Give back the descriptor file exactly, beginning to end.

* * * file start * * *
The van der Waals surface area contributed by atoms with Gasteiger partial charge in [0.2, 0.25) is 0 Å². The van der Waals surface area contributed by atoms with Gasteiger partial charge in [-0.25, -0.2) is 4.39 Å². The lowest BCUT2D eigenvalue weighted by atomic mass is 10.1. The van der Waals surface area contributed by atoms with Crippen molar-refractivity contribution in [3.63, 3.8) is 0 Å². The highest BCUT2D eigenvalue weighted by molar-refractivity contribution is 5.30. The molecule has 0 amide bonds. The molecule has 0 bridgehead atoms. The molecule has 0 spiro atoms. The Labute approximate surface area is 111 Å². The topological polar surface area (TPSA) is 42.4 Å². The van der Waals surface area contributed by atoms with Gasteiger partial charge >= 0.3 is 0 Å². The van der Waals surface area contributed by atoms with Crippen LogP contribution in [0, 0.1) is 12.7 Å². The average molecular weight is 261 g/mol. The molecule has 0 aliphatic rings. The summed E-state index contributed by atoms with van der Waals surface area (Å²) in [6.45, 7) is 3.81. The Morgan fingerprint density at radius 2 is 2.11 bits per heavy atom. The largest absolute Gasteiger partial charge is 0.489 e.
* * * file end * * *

The van der Waals surface area contributed by atoms with Gasteiger partial charge in [0.2, 0.25) is 0 Å². The van der Waals surface area contributed by atoms with Gasteiger partial charge in [-0.25, -0.2) is 4.39 Å². The lowest BCUT2D eigenvalue weighted by atomic mass is 10.1. The van der Waals surface area contributed by atoms with Crippen molar-refractivity contribution in [3.63, 3.8) is 0 Å². The highest BCUT2D eigenvalue weighted by molar-refractivity contribution is 5.30. The molecule has 0 amide bonds. The molecule has 0 bridgehead atoms. The molecule has 0 spiro atoms. The Labute approximate surface area is 111 Å². The topological polar surface area (TPSA) is 42.4 Å². The van der Waals surface area contributed by atoms with Gasteiger partial charge >= 0.3 is 0 Å². The van der Waals surface area contributed by atoms with Crippen LogP contribution in [0, 0.1) is 12.7 Å². The average molecular weight is 261 g/mol. The molecule has 0 aliphatic rings. The summed E-state index contributed by atoms with van der Waals surface area (Å²) in [6.45, 7) is 3.81. The Morgan fingerprint density at radius 2 is 2.11 bits per heavy atom. The largest absolute Gasteiger partial charge is 0.489 e.